The next page, Thoughts on the Psalms, is introduced with a similarly jaded and wildly distorted comment, which only proves that Sharon either didn't read my response, or never understood the very nature of it: "Psalms and the foolish concept that worshipping Jehovah and alone Jehovah will guarantee a long fruitful life vs. a short non-prosperous one." I specifically made arguments showing that the Bible did not take this simplistic view that Ed attributes to it. Phil (here in brown; previously green) seems to think I am polite enough, contra Sharon's impressions:
Well, if we're grading, I would give both of you "A's" for "amiability, " impassioned and thought provoking discussions. I would give an "F" to the guy who sent you (Ed) the "burn in hell" hate mail posted on your site . . .
So would I. I know nothing about it. But I detest such rhetoric, and almost always regard it as arrogant and judgmental. We're not God. We don't know who will be damned. Then Thomas Cook (purple) adds (followed by Ed's comment):
Ed, Armstrong and his gang are just too mean! Talk origins is propaganda? Why isn't the stuff they write considered propaganda? I thought none of the Christians treated you with kindness. Every response was belittling to you. Perhaps Steve could also take them on? Is he still debating with Turkel? Are you going to continue to reply to Armstrong?
I thought it was interesting that in his first reply to me, Dave began with this line: "Ed's skeptical take on this is clear already: God's promises are null and void, and obviously vacant: just look at this poor woman; she was a Christian, and trusted God, but did that help her? No! Quite the contrary. God didn't do a darned thing to save her . . . Etc." Dave begins by picturing me as questioning "God," when I never said that I believed "God" wrote the psalms. I was contrasting what Psalm 91 said and promised (whether the psalms and their promises were inspired by "God" or not is another question), with what actually happened to Becca. Dave's response seems to have demonstrated Christianity's built-in defense system at work, namely that if you question the meaning, propriety, overblown pomposity/hyperbole, interpretation, or intent of a Biblical work or writer, then you are directly questioning "God" Himself.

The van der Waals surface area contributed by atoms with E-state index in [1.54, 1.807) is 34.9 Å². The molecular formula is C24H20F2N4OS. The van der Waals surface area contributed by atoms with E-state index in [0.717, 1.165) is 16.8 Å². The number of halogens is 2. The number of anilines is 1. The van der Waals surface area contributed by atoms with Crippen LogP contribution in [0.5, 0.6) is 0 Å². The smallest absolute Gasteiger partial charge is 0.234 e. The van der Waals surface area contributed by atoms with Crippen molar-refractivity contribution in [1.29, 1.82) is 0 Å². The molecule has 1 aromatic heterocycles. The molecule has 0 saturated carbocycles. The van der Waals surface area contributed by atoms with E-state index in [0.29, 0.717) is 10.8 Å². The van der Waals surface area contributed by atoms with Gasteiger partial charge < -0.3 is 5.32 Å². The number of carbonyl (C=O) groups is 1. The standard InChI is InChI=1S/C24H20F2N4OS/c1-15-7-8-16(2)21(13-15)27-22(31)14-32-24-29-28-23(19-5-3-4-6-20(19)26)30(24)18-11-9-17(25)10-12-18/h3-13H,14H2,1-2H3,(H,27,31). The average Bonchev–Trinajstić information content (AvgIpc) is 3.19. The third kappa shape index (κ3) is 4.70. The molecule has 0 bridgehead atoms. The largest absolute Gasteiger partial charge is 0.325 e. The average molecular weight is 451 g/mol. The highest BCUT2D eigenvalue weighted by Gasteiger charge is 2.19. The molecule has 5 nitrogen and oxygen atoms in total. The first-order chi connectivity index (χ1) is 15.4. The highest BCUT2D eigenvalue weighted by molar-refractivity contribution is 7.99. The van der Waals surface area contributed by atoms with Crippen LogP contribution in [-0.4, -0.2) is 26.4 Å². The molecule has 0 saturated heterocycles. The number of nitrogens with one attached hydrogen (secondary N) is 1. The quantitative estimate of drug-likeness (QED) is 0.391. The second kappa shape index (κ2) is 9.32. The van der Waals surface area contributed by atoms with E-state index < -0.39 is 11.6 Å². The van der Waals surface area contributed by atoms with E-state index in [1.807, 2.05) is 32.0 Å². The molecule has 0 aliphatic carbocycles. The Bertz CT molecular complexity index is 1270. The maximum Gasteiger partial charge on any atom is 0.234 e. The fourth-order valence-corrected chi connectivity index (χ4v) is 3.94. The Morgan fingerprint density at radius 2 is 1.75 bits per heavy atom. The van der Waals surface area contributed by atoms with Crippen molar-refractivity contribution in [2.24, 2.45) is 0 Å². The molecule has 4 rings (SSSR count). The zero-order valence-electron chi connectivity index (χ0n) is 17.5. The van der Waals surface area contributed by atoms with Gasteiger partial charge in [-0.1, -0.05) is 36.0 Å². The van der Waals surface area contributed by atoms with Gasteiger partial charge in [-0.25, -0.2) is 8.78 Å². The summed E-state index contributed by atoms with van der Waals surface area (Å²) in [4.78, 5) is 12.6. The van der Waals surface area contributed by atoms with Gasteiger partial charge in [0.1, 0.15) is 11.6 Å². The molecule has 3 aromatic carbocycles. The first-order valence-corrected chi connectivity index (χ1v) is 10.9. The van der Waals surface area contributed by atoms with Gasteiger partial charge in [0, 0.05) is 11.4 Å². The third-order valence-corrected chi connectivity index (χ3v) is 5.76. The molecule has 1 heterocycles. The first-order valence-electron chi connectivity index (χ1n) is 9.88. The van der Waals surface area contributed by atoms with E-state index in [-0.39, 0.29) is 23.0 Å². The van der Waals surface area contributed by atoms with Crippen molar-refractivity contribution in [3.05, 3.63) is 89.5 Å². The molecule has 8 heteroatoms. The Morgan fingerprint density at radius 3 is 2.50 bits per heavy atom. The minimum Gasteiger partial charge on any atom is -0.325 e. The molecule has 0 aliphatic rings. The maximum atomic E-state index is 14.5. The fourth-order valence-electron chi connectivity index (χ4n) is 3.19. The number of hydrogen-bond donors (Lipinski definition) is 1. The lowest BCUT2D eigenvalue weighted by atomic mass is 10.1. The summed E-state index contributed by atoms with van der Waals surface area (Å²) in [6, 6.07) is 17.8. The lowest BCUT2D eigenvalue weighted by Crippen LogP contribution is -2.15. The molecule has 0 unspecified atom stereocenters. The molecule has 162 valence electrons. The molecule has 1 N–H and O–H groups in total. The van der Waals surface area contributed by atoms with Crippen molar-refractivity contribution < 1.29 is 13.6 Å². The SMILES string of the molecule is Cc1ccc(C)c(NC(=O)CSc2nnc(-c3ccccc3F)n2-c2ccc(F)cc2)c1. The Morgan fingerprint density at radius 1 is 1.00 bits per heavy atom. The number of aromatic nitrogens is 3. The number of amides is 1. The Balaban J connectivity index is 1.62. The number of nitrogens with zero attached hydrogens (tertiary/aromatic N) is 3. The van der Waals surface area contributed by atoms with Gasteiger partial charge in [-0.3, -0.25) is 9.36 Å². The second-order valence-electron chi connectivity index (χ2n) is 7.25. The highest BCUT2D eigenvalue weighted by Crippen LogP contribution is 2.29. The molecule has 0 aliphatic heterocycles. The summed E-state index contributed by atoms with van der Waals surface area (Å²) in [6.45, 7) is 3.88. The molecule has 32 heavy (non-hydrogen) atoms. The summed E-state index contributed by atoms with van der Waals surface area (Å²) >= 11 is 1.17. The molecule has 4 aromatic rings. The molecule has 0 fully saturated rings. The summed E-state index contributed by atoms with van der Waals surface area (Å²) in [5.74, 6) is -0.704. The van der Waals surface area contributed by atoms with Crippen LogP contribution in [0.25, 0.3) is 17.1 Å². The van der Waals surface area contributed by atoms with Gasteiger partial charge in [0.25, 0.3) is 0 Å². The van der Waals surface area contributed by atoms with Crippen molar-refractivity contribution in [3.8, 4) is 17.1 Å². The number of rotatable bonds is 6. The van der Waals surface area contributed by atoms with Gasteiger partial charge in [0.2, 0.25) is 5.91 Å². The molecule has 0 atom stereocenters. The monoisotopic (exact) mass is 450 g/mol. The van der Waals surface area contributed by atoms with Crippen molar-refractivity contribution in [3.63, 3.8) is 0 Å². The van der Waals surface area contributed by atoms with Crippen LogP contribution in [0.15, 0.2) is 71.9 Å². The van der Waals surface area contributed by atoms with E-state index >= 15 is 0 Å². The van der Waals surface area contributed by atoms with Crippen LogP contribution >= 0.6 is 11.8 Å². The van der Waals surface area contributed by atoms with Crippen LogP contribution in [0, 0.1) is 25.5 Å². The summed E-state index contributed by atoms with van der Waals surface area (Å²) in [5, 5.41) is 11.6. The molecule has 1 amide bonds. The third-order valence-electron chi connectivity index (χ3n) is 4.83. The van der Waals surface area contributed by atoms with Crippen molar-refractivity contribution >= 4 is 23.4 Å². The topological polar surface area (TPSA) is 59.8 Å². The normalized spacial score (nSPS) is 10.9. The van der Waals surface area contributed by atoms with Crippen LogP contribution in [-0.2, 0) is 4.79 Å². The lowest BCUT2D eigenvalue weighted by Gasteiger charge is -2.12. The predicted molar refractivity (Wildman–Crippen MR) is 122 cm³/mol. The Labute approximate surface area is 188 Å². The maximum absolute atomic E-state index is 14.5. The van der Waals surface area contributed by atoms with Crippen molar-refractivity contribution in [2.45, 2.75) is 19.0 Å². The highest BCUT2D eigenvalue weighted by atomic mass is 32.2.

Sheer nonsense. Ed thoroughly misunderstands the nature of my response. Of course he doesn't believe in God; he is an agnostic. What I assumed in my response is that Ed is making an argument from internal inconsistency and absurdity (a sort of reductio ad absurdum). So when I mention "God" in this context, it is as an agnostic or atheist talks about God (and they do, quite a bit, even though they don't believe in Him, and it is in precisely this sense). So again, Ed assumes I am far more ignorant than I am. In fact, my thought-process here was much more sophisticated and familiar with philosophical argument and logic than he seems to have been aware. Hopefully, now he will understand these types of statements in context. I understand full well that Ed's attempt is to paint the Psalms as incoherent, absurd, and (overall) unworthy of belief. My argument was that this was not the case, and that Ed misconstrued rather simple factors in how to interpret such literature and how in fact, the Jews historically did interpret it. Does Ed really believe I am so stupid and unfamiliar with agnostic reasoning vis-a-vis the Bible, that I would actually think either that (1) he believed in God, or (2) he believed that God wrote the Psalms? If so, then I confess that I am dumbfounded at how far off the mark he is in grasping how I argue, and what I know. But stranger things have happened. Ed reiterates the obvious (that skeptics like him are "sure" the Bible is stock-full of contradictions and moral monstrosities):
A long-time friend of mine, Bruce Wildish, who has studied theology (though he is not a theologian), had a discussion with me years ago about certain broad differences between the theological views found in different parts of the Hebrew Bible, differences that Dave might disagree exist, or attempt to harmonize away, but which seem plain to a lot of religion professors whom Bruce has read. Whether or not you believe in "God" is not the point. The point is that the Bible remains a book whose origin and interpretations remain contested even by the world's greatest living religion professors.